The temple was constructed by Sarsai Nath, a leading sage or a guru of the Nath sect who along with other followers prayed, performed rituals and meditated at this place.
According to an inscription in Bhoja found in Sirsa, Nilkantha, a saint of Pashupati Sect, also built a temple dedicated to Yogisvara or Lord Shiva in Sirsa by using baked bricks and thick stone slabs sometimes in the 8th or the 9th centuries. The temple was topped with a golden Shikhara or a spiral. Since there were no remains of the temple, Baba Sarsai Nath built it again.
It is believed that Mughal Emperor Shah Jahan paid a visit to Dera Baba Sarsai Nath to seek blessings for the recovery of his ailing son. He also donated land to the temple and constructed a dome over it. The dera management possesses a document written in Arabic that verifies the visit of the emperor. The dera also houses a temple of Mataa Durga besides the one dedicated to Lord Shiva.
The sight of a gurudwara, the house of God, evokes a deep reverence amongst not only the Sikhs, but also Hindus and Muslims. A visit to the gurudwara and obeisance before the holy Guru Granth Sahib fills the devotees with a sense of deep peace and bliss.
Gurudwaras have been built not only in the big cities, towns and villages in India, but in almost all the major countries across the world. Where there are Sikhs and Punjabis, there is bound to be a gurudwara.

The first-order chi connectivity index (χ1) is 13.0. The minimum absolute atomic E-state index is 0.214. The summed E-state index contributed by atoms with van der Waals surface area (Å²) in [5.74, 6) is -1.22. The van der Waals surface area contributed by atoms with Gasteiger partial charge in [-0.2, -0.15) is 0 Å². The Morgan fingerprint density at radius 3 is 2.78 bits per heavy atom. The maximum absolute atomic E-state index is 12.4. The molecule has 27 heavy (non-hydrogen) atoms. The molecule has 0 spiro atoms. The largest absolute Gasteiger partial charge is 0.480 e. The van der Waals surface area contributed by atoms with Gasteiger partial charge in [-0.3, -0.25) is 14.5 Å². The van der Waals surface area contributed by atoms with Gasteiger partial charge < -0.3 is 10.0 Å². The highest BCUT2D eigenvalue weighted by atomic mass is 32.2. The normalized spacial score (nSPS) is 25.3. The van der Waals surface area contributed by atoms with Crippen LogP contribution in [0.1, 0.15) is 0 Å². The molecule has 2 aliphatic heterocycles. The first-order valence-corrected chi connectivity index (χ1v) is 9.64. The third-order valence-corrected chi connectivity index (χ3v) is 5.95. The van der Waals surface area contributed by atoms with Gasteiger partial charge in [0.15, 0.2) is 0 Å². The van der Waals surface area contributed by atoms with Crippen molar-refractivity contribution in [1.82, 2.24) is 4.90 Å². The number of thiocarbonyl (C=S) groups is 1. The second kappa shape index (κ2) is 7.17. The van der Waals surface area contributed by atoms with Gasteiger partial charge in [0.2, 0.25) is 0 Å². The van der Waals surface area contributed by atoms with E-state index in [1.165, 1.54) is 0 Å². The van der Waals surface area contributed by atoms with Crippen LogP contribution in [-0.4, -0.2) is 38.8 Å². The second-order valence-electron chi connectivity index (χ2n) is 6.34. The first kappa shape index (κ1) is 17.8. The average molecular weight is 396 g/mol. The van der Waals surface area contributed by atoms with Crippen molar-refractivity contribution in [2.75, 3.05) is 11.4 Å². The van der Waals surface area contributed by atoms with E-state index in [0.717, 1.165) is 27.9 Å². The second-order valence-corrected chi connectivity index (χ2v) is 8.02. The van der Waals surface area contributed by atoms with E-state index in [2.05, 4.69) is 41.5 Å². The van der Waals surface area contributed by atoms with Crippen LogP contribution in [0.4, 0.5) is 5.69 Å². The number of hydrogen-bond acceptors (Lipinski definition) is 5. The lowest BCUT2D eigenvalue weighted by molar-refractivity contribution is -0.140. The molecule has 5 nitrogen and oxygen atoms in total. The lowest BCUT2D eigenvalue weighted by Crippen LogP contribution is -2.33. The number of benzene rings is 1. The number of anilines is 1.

Gurudwaras have been particularly built on places which are related to the gurus for their visits, sermons, activities, miracles or sacrifices. These places have acquired historical and religious significance for the Sikhs.
Continuing this tradition, the habitants of village Chormar Khera in district Sirsa have built a gurudwara because the tenth Guru Gobind Singh spent a night here. The big and magnificent shrine is built over an area of eight acres. There is a tank with a separate enclosure for ladies to take a holy dip. The gurudwara also houses a small museum and a library.
As Ram sits in the heart of Hanuman, so does Hanuman dwell in the hearts of millions of Hindus worldwide. He is regarded as the most powerful protector of the weak and the fallen, always ready to help those who pray to him by chanting Hanuman Chalisa. The devotees across the country have built hundreds of Hanuman temples for worshipping and seeking his blessings and assistance.